Thursday, April 07, 2005

My back pages -- Tommy Denton on Iraq fourteen years ago

After the American-led coalition stopped short of entering Baghdad in 1991, Saddam Hussein savaged the rebelling Kurds in the north and Shiites in the south. Here are excerpts from an editorial written fourteen years ago today by Roanoke Times editor Tommy Denton, then at the Fort Worth Star Telegram:

Having invoked a moral imperative to expel Saddam Hussein's forces from their brutal and illegal occupation of Kuwait, George Bush now has slipped from the moral high ground. He has broken faith with the Kurdish and Shiite rebels who responded to his expressed desire that the Iraqi people overthrow Saddam and has betrayed them by failing to prevent their crushing defeat.

With the pictures of the suffering - and the slaughter - of men, women and innocent children in the last several days spreading throughout the world, Bush's decision to abandon the resistance to Saddam's atrocities drains much of the nation's sense of justified satisfaction from the triumph of the U.S.-led coalition in Desert Storm.
Curtailing offensive hostilities when Bush did may have been a "courageous and humane" act, as Schwarzkopf said, and was an appropriate response given the achievement of the immediate military objective.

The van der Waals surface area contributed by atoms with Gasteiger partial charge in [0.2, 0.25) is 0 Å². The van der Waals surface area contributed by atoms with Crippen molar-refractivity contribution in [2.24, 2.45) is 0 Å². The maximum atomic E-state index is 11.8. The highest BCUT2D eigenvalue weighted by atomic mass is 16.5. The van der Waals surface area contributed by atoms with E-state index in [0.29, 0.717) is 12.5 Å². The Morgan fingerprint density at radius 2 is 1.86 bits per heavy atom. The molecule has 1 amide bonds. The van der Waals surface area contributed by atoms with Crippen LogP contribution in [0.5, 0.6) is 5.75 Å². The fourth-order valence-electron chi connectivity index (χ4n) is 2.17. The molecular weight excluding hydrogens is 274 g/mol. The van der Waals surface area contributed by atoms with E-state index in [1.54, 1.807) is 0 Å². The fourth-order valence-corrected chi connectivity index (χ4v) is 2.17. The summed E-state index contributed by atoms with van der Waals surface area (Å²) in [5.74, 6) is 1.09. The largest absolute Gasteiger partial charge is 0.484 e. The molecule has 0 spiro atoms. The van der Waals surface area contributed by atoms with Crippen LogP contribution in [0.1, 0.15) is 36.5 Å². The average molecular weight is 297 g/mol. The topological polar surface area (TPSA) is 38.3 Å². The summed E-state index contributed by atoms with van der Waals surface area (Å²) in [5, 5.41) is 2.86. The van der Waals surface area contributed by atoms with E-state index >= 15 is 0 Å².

But when Saddam's forces waged their vicious, unchecked attacks against the insurgents to preserve the defiant butcher's power, they extended his capacity to persist in committing inhumane, moral outrages and further threaten regional stability. Bush's failure to enforce the U.N. resolutions not only compromised the moral standing of the coalition's ultimate purpose but also resulted in beastly atrocities that were repugnant violations of the human rights of those who enlisted in the cause championed by the American president.

...Bush said that he was fearful of involving U.S. troops in a protracted internal struggle that could leave Iraq devastated physically and divided politically. That may have been a prudent decision if Realpolitik were the guiding imperative.

Yet Realpolitik was the guiding imperative that caused the world to turn its eyes away from the suffering victims of genocidal madness in Cambodia under Pol Pot.

Indifference to such bloody outrages is indefensible, in Cambodia or Iraq. Invocations of moral purpose in pursuit of just causes deserve the exercise of sufficient moral courage and resolve to see them through. President Bush has chosen to abandon that standard, and with it the pitiable masses of Saddam Hussein's vile inhumanity.

Indeed. Better late than never.